If this seems simple to you and you fully understand the issue you can stop reading now. Check back tomorrow for a column which may be of more interest. But you would be shocked at how many people still believe that software is (and should be) free, or that they have purchased "the disk" which entitles them to load this software to as many machines as they want. Nothing could be further from the truth.

Pirated software is quite simply software that was acquired, installed and used without obtaining the proper license to use. Some software is "shareware" distributed free of charge. Often, though, the end user license agreement (EULA) stipulates to conditions under which the software may be used for free. Care must be exercised when dealing with these types of products.

Take the Malwarebytes anti-virus system, for instance. The basic product is free for "home" use but requires purchase of a license for use in a Corporate environment. There is nothing to prevent distribution and use throughout your organization. But should you be audited this would surface as a clear violation.

Some operating systems like Linux, Ubuntu and others are free. They can be loaded on any number of machines, receive updates and new releases. However, from some vendors a license is required for their specific version of Linux and you must purchase a support agreement if you want to be able to get bugs fixed, extensions or need assistance. That is their business model.

But most software will require you purchase a single license for each user. You may also be able to acquire a pool of licenses that may be shared or a corporate or enterprise license to blanket the whole company.

Finally, large scale applications may have license components making the governance issues even more complex. They may have specific "server" side pieces and associated end user counts. Still other are licensed by module.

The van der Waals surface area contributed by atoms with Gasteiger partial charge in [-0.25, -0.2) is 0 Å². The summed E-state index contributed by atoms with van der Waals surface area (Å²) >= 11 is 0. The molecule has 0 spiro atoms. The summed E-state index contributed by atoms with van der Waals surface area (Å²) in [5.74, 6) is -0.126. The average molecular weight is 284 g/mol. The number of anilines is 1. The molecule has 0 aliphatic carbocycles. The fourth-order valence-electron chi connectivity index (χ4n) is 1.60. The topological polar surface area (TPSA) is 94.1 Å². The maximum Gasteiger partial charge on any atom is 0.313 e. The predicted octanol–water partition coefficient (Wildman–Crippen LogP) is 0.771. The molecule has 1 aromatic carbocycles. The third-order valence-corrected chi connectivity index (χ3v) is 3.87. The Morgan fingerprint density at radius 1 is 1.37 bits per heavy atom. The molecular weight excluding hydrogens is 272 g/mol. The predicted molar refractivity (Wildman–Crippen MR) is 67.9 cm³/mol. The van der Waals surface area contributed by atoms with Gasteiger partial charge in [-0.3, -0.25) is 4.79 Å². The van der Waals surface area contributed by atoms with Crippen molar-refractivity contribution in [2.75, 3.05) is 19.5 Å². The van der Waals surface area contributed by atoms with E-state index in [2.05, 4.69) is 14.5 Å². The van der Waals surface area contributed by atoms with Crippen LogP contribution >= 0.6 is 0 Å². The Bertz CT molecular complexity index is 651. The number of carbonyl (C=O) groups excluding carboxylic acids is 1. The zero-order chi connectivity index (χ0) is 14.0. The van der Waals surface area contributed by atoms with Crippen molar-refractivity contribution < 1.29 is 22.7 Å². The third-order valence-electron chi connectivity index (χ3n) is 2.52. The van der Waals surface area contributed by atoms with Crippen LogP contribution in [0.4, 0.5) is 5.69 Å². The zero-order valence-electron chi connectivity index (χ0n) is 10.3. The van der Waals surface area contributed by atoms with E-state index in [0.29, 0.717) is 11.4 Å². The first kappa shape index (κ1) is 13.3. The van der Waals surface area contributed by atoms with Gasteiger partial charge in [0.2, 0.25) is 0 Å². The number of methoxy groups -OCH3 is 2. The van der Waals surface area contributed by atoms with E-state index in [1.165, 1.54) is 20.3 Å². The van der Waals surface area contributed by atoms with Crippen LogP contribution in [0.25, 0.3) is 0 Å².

The complexity of software licensing is often underestimated or not well understood. This can and often does lead to costly consequences, and could also put your job in jeopardy.

Captain Joe

Follow me on Twitter @JPuglisiLLC

Monday, March 5, 2012

How Long Could It Take?

Every once in a great while it becomes necessary to take off the tie, roll up your sleeves and get a little dirt under your fingernails. SMART, that automatic device monitor inside the PC, kept telling me one of my two internal disk drives was going to fail. "Back up your system immediately," it said, "and call tech support."

Of course, I back up regularly so there was no threat of data loss. But being a force of one, tech support is me!

Since the system is old but still functions well, I decided that I would replace one of the drives with a solid state drive or SSD. In addition to replacing the broken drive, this would deliver significant performance gains. An SSD looks and responds to the operating system just like a regular drive. However, it has no moving parts. It is simply a box of random access memory (RAM) with an interface that makes it behave just like a disk drive. While not as fast as the main memory of your PC, these solid state units are much faster than mechanical drives and just as easy to install.

It arrived Saturday morning so I set about the installation. True to form I first laid out all of the parts and carefully reviewed the instructions. Four screws and two cables to install. Seemed simple and straight forward enough. How long could it take? As a fail-safe approach, I decided to add the SSD as an additional (third) drive, leaving the other two in place. To achieve the maximum boost in performance the SSD would become the new "C" or system drive.

Anyone who has ever undertaken any project that even involves computers knows straight away the actual time to completion is always several times the initial estimate. The phrase two steps forward, then one step back comes to mind. This project was no exception.